Tag: universities

University is not the universe

Today is A-level results day in England and Wales – A-levels are your passport to university and seem to be seen as the be all and end all of the school education system. Today we are provided with the annual entertainment of noting that this story is usually illustrated in the press with attractive young ladies (often jumping), and the rather shocking news that this is driven as much by certain schools* as it is by journalists. Tomorrow we can expect stories on how A levels are getting easier.

This does detract from the key point of the day: which is to mark the achievement of academically inclined students who have been working industriously for the last couple of years whilst they battle with the horrors of being a teenager. Well done to you all!

Over the past 20 years or so it seems our entire focus has been on getting people to university to do degrees and build the knowledge economy. But are we right to place so much emphasis on attending university? Is this a piece of cargo-cult science whereby we have observed in the past that people who go to university are often more “successful” than those that don’t and assume that the “going to university” bit is the key to success – therefore if we can get more people to go to university they, and the country, will be more successful?

Amongst the great battle over tuition fees, those that do not attend university, who missed out on this often middle-class rite of passage were entirely ignored. We don’t celebrate people who go off to learn how to be plumbers, electricians, carpenters and so forth. We don’t celebrate the people who I work with, who joined the company out of school and have done university degrees part-time. We don’t celebrate the now increasing numbers going off to do apprenticeships. These are all people, equally valuable to society, whose jobs simply don’t require a degree to do their jobs.

*article by Chris Cook at the FT, available by free registration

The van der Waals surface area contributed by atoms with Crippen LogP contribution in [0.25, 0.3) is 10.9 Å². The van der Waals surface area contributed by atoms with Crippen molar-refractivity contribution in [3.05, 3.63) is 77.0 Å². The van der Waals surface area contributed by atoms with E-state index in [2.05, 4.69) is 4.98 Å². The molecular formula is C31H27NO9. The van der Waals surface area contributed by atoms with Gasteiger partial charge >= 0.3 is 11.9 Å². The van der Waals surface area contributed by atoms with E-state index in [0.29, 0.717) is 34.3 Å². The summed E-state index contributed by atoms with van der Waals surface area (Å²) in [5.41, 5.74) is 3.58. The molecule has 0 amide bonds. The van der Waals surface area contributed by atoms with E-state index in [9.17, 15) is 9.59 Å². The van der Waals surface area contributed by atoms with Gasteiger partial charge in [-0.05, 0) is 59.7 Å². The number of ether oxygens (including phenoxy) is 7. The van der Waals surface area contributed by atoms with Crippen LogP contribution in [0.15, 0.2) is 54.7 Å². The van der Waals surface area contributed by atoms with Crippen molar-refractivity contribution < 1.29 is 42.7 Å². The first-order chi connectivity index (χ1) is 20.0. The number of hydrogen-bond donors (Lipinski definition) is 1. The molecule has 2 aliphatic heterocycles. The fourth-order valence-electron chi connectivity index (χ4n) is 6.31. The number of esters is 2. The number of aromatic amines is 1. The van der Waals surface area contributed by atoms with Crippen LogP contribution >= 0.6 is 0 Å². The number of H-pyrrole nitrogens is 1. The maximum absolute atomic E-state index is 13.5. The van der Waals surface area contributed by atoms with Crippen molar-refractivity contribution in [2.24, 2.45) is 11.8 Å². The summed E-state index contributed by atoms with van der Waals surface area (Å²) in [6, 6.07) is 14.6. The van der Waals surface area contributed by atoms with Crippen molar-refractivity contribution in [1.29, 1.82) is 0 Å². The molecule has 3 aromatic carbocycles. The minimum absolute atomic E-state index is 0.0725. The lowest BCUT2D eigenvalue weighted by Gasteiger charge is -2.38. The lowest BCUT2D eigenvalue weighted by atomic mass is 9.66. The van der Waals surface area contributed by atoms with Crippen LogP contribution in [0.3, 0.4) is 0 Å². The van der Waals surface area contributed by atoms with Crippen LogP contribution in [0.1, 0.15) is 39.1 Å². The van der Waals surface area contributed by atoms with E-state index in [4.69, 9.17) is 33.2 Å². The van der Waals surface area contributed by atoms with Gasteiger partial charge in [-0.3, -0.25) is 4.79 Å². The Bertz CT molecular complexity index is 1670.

Universities and knowledge

The Higher Education White Paper is published today, in common with all other commentators in this area I have not read it either. One thing which seems to have attracted comment is the idea that there should be a market in higher education. The academics don’t seem to approve.

But knowledge doesn’t belong to universities. Universities provide qualifications, accreditation, and they provide personalised teaching.

For many students, such as myself 20 years ago, a university education was a given: it was the middle class way of easing myself out of the parental home and the gateway to the career I have now – first as an academic and now as an industrial research scientist. It was available to a relatively small fraction of the population. Things have changed now, increasingly university is seen as the gateway to most careers. Students do not go to university for the love of knowledge, they go because they must to get the careers they want. Pragmatically many careers do not require three years of post-18 education but we are manoeuvring ourselves in to a position where we say they must.

Students will no doubt see themselves in a market – even before this white paper they were being asked to commit significant future income in paying for three years of education, they are foregoing three years of paying work for the promise of a better future. If I were a student I’d be a bit peeved that the university sector were not at least showing willing in making that burden lighter.

Universities don’t give us knowledge – that’s down to us as individuals to hunt out, universities give us the tools to do that and the bit of paper that says we can do that.

“Ridiculously long vacations”?

Lord Adonis, former education minister, is reported here as saying universities should:

…just abandoning these ridiculously long vacations … That only really makes sense as far as I can see if you want to travel the world or you need to get a job…

This is to misunderstand what happens during the long university vacation – the teaching staff, who are also research staff are getting on with doing research or, more painfully, trying to get funding for research. His point is not entirely without merit: universities have a distinctly schizophrenic attitude to teaching. If, as I have, you have applied for a number of lectureship positions you will learn that the time in interview dedicated to discussing your teaching experience, aspirations and ideas is approaching zero. Status in a university department depends largely on your research achievements, not your teaching achievements. This means there is scope in the market for universities that make teaching their priority, rather than research.